Checking crimes against Dalits

What has been the impact of the SC/ST Act?

June 05, 2018 12:15 am | Updated 12:52 am IST

Recently, the Supreme Court banned the immediate arrest of a person accused of insulting or injuring someone belonging to a Scheduled Caste or a Schedule Tribe. Critics and activists have argued that this amounts to a dilution of the SC/ST (Prevention of Atrocities) Act (POA Act), 1989. What has been the impact of the POA Act, especially on violent crimes against Dalits?

A 2017 paper by Peter Mayer, “The better angels of their natures?”, published in Studies in Indian Politics , argues that “contrary to popular understanding, murder, rape and arson against Dalits have declined significantly since a peak in the early 1990s.” The highest rates of Dalit homicide are seen in the northern States (Madhya Pradesh, Uttar Pradesh, Bihar and Rajasthan) and in Gujarat in the west. Even here, the rates have been declining. In the southern States, the homicide rates are very low (as is the case with Maharashtra, Odisha and West Bengal). These trends are true for other major crimes against Dalits too.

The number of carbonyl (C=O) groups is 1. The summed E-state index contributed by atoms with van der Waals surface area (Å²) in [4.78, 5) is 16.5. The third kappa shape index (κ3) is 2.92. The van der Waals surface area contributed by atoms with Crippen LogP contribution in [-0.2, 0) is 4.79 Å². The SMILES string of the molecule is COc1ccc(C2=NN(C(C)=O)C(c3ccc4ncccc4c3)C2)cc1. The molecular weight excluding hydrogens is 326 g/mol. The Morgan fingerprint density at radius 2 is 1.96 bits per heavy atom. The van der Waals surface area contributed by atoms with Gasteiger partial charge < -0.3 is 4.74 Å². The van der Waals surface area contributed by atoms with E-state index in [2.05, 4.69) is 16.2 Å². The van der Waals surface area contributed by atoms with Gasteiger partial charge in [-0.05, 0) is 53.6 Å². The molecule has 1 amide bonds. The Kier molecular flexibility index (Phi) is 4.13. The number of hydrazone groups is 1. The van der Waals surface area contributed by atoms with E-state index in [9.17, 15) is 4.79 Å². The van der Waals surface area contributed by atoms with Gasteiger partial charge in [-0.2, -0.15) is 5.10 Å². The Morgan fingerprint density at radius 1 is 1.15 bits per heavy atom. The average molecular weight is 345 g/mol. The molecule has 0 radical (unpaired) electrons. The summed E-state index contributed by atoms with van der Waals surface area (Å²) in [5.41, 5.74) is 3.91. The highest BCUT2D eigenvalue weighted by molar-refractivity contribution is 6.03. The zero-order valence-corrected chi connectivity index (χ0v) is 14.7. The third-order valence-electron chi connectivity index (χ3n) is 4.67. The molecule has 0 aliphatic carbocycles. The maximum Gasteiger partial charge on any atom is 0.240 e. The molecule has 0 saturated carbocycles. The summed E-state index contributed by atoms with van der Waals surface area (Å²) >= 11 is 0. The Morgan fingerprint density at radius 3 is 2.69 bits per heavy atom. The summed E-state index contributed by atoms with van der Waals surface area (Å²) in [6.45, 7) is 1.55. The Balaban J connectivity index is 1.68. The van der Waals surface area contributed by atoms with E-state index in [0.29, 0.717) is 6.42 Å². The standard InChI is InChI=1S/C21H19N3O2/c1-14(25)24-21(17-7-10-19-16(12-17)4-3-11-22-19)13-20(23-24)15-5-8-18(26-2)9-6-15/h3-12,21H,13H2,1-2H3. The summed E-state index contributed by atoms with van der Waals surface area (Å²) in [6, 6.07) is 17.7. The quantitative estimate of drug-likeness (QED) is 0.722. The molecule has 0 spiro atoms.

Mayer tests out various hypotheses. Is this due to increasing Dalit literacy? He does not find a statistically significant correlation between literacy and reducing crime rates. Higher political mobilisation? A look at parliamentary ascendancy of Dalit Chief Ministers in States suggests that this does not entirely explain the decline either. Cleavages in the party system and party competition also do not explain this. The hypothesis that greater party competition allows for Dalits to have a say in government and would deter high homicide rates does not hold as those rates do not vary across two-party or multi-party systems significantly.

Mayer, however, finds a significant correlation between crime rates against Dalits and overall murder rates across States. The decline in overall rates of interpersonal violence has impacted crimes against Dalits as well, he argues. The decrease in overall crime rates is due to a better economy which has fostered “gentle commerce”, and a more responsive state that acts upon the agency of the Dalits, which is seen in higher reporting of crimes against them.

Mayer concludes that even if Dalits haven’t achieved equality in a caste-stratified India, they have achieved significant steps towards empowerment which has minimised their routine humiliation through various crimes committed against them.

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